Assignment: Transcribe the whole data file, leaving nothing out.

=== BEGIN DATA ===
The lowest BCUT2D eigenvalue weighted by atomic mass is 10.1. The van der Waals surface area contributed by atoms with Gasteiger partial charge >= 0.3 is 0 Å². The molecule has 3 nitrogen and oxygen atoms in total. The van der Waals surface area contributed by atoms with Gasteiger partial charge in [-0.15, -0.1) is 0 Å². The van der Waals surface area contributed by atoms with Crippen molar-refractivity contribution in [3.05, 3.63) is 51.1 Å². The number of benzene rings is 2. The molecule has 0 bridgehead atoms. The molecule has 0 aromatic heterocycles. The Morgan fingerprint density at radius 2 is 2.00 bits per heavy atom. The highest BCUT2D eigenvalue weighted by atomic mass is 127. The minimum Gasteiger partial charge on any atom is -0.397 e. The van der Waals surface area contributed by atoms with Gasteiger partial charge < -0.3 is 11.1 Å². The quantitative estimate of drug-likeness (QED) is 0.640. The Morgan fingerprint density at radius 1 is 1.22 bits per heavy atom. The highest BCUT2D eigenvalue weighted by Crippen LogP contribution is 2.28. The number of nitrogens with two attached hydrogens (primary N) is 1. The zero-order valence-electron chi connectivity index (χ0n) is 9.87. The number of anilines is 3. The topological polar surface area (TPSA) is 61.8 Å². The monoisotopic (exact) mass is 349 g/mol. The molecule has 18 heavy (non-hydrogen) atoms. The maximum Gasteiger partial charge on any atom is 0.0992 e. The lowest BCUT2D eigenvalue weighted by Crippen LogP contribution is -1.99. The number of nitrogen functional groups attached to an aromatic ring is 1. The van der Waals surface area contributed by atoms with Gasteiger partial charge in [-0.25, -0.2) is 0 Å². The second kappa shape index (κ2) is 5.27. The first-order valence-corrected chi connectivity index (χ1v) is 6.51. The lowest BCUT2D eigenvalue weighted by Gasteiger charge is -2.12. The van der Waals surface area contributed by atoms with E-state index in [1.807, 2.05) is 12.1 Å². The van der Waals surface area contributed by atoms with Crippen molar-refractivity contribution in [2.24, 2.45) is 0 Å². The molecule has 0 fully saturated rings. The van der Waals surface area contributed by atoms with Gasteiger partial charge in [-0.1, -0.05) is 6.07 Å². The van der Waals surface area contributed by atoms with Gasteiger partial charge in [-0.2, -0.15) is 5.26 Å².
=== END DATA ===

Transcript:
The lowest BCUT2D eigenvalue weighted by atomic mass is 10.1. The van der Waals surface area contributed by atoms with Gasteiger partial charge >= 0.3 is 0 Å². The molecule has 3 nitrogen and oxygen atoms in total. The van der Waals surface area contributed by atoms with Gasteiger partial charge in [-0.15, -0.1) is 0 Å². The van der Waals surface area contributed by atoms with Crippen molar-refractivity contribution in [3.05, 3.63) is 51.1 Å². The number of benzene rings is 2. The molecule has 0 bridgehead atoms. The molecule has 0 aromatic heterocycles. The Morgan fingerprint density at radius 2 is 2.00 bits per heavy atom. The highest BCUT2D eigenvalue weighted by atomic mass is 127. The minimum Gasteiger partial charge on any atom is -0.397 e. The van der Waals surface area contributed by atoms with Gasteiger partial charge < -0.3 is 11.1 Å². The quantitative estimate of drug-likeness (QED) is 0.640. The Morgan fingerprint density at radius 1 is 1.22 bits per heavy atom. The highest BCUT2D eigenvalue weighted by Crippen LogP contribution is 2.28. The number of nitrogens with two attached hydrogens (primary N) is 1. The zero-order valence-electron chi connectivity index (χ0n) is 9.87. The number of anilines is 3. The topological polar surface area (TPSA) is 61.8 Å². The monoisotopic (exact) mass is 349 g/mol. The molecule has 18 heavy (non-hydrogen) atoms. The maximum Gasteiger partial charge on any atom is 0.0992 e. The lowest BCUT2D eigenvalue weighted by Crippen LogP contribution is -1.99. The number of nitrogen functional groups attached to an aromatic ring is 1. The van der Waals surface area contributed by atoms with Gasteiger partial charge in [-0.25, -0.2) is 0 Å². The second kappa shape index (κ2) is 5.27. The first-order valence-corrected chi connectivity index (χ1v) is 6.51. The lowest BCUT2D eigenvalue weighted by Gasteiger charge is -2.12. The van der Waals surface area contributed by atoms with E-state index in [1.807, 2.05) is 12.1 Å². The van der Waals surface area contributed by atoms with Crippen molar-refractivity contribution in [2.24, 2.45) is 0 Å². The molecule has 0 fully saturated rings. The van der Waals surface area contributed by atoms with Gasteiger partial charge in [-0.1, -0.05) is 6.07 Å². The van der Waals surface area contributed by atoms with Gasteiger partial charge in [-0.2, -0.15) is 5.26 Å².